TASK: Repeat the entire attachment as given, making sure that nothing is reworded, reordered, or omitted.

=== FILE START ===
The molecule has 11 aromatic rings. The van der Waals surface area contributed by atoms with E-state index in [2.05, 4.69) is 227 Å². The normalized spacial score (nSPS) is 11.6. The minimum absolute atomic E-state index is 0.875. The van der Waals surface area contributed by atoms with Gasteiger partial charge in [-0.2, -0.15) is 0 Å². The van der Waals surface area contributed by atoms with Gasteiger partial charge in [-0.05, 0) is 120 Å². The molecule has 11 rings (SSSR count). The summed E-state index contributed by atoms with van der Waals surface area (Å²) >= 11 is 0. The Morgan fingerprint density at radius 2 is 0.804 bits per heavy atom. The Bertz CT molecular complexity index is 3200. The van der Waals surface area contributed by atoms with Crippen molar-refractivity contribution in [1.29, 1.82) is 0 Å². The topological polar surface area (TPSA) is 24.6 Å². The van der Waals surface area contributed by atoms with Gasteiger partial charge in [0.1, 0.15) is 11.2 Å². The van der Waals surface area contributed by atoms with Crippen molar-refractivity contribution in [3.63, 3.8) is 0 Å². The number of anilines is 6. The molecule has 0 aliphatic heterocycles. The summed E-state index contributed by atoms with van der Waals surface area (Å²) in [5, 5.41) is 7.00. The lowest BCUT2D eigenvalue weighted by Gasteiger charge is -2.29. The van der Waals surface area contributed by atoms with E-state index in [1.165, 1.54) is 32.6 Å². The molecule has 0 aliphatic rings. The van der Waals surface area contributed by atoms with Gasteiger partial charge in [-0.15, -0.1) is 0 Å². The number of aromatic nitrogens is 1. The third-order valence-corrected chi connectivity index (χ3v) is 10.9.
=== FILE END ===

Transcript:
The molecule has 11 aromatic rings. The van der Waals surface area contributed by atoms with E-state index in [2.05, 4.69) is 227 Å². The normalized spacial score (nSPS) is 11.6. The minimum absolute atomic E-state index is 0.875. The van der Waals surface area contributed by atoms with Gasteiger partial charge in [-0.2, -0.15) is 0 Å². The van der Waals surface area contributed by atoms with Gasteiger partial charge in [-0.05, 0) is 120 Å². The molecule has 11 rings (SSSR count). The summed E-state index contributed by atoms with van der Waals surface area (Å²) >= 11 is 0. The Morgan fingerprint density at radius 2 is 0.804 bits per heavy atom. The Bertz CT molecular complexity index is 3200. The van der Waals surface area contributed by atoms with Crippen molar-refractivity contribution in [1.29, 1.82) is 0 Å². The topological polar surface area (TPSA) is 24.6 Å². The van der Waals surface area contributed by atoms with Gasteiger partial charge in [0.1, 0.15) is 11.2 Å². The van der Waals surface area contributed by atoms with Crippen molar-refractivity contribution in [3.63, 3.8) is 0 Å². The number of anilines is 6. The molecule has 0 aliphatic heterocycles. The summed E-state index contributed by atoms with van der Waals surface area (Å²) in [5, 5.41) is 7.00. The lowest BCUT2D eigenvalue weighted by Gasteiger charge is -2.29. The van der Waals surface area contributed by atoms with E-state index in [1.165, 1.54) is 32.6 Å². The molecule has 0 aliphatic rings. The van der Waals surface area contributed by atoms with Gasteiger partial charge in [-0.15, -0.1) is 0 Å². The number of aromatic nitrogens is 1. The third-order valence-corrected chi connectivity index (χ3v) is 10.9.